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The unfortunate demise of What.CD

“You’ve stumbled upon a door where your mind is the key. Find yourself, and you will find the very thing hidden behind this page. Behind here is something like a utopia – beyond here is What.CD. This is a mirage.”

Here lies the now defunct introductory message of What.CD; a recently destroyed, questionably legal, file sharing internet domain which left its mark as a major influence on the changing consumer tactics utilized by the music industry over the past 10 years.

Like a great assassin, What.CD did its liberating damage from the shadows. Living between the cloaked recesses of the deep web and the surface web, it managed to negate purveyors of consumerism and provide its users with easy to access musical bliss at the click of a download button.

Thriving on its status as a private platform that only let those fortunate enough to gain membership to feast from its menu of music, What.CD was indeed “something like a utopia” for many music connoisseurs and collectors.

On Nov. 17, French authorities seized What.CD’s servers, forcing the site’s administrators to destroy all of its data in order to protect the identity of each member. What was once a great demonstration of community and culture is now a fragment of data and imagination. What.CD had held, dispersed and protected upwards of over a million beautiful and rare records, many of which, after the site met its sudden demise, may be gone forever.

This sad turn of events brings to mind John Oliver’s recent conclusion to the latest season of “Last Week Tonight.” Oliver made an homage to the plethora of horrible things that occurred over the past year that made us want to scream aloud, “F*** You 2016!”

The destruction of What.CD, a home for not only “.torrent” file sharing but also for an amassed collection of ideas, thoughts and sounds unlike any existing before, is just another prominent tick on the list of reasons to flip the bird at this year.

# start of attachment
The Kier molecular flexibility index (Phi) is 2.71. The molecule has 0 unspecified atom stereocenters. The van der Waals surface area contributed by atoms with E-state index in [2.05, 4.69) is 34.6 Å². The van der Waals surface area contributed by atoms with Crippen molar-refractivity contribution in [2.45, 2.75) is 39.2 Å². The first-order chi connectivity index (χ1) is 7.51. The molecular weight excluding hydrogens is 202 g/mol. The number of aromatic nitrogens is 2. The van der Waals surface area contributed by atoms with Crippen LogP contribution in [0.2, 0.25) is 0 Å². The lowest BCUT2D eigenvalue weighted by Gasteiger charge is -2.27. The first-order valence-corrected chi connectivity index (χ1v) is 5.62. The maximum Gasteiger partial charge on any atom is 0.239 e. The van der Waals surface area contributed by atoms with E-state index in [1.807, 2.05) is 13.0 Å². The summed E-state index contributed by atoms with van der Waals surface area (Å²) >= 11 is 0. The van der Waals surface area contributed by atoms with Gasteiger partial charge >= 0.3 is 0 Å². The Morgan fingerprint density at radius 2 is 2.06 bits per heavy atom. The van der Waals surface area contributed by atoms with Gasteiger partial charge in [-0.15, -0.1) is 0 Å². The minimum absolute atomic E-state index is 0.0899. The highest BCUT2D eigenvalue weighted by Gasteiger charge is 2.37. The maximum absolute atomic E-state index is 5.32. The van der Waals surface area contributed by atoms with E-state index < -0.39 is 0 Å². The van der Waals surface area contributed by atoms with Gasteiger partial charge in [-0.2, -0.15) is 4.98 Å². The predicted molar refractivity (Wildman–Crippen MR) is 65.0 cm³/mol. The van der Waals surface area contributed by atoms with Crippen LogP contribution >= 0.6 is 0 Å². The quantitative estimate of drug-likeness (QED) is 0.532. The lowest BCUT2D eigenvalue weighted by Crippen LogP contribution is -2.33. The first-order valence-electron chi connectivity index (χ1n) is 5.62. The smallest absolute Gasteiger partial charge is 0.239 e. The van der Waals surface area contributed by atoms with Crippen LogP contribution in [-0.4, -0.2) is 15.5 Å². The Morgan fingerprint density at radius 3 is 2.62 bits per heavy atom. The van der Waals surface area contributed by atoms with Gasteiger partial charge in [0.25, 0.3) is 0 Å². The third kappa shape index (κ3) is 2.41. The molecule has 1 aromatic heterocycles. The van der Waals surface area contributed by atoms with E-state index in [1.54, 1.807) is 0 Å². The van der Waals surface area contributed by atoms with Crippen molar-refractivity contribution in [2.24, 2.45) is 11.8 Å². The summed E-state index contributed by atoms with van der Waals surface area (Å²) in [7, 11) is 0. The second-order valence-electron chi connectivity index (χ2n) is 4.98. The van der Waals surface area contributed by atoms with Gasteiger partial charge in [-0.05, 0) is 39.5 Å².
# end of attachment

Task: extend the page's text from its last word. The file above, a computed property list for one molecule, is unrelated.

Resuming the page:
What was the significance of What.CD and why has its tragic closure caused its past users to fall into a state of lamentation? The peer to peer website held a great place in the lives of internet users who felt that services like Spotify and iTunes were selling an easily transferable form of digital content that did not have any realistic value and was therefore not worth paying for.

Many What.CD users instead utilized the website as a way to see if they would enjoy a record or not before purchasing it. If they did, then grabbing a vinyl copy was a common next step. Beside the fact that What.CD had an undeniable hand in the resurgence of vinyl that has occurred over the past 10 years, it more importantly gave those who believe that they have the right to do with their computers and data as they please an outlet and source to build around.

Countless peers came to rely heavily on What.CD as it was built up and sustained by its members. With each user providing their individual form of investment into the site, its loss has left a gaping void within those proud of the musical collection that they had organized and amassed.

As comments on the What.CD’s Twitter page convey, a prominent reason that users are so saddened about losing What.CD is because they were never able to properly bid the site farewell. It was impossible to see its imminent demise from afar, and therefore the sudden end to this great masterpiece of file sharing has become a much harder hit to take.

In hindsight, the administrators of What.CD always accepted and conveyed the idea of the fragility of the collection they were amassing. They knew that they were working outside the boundaries of the law and that nothing great was meant to last forever. “This is a mirage,” insisted the old opening message of the site, and little did most realize how apt a warning this was to heed.

What.CD has left many lives as would a mirage, providing an intoxicatingly blissful realm within which to shortly dwell, and leaving without a trace of any existence behind.

In closing the page on What.CD, many file sharers hope for a different page to be opened. Though its massive musical data bank is gone, its minute pieces rest within the hands of all of us who own and store music that is waiting to be shared.

The internet may one day be a source of free data in which anything may be sent to anyone without consequences and monitoring of great governmental powers. Until this dream becomes a reality though, let us continue to share with one another the great things we have obtained, and push forward towards the utopia that What.CD set out to create 10 short years ago.

William Plotnick can be reached at wplotnick@umass.edu.

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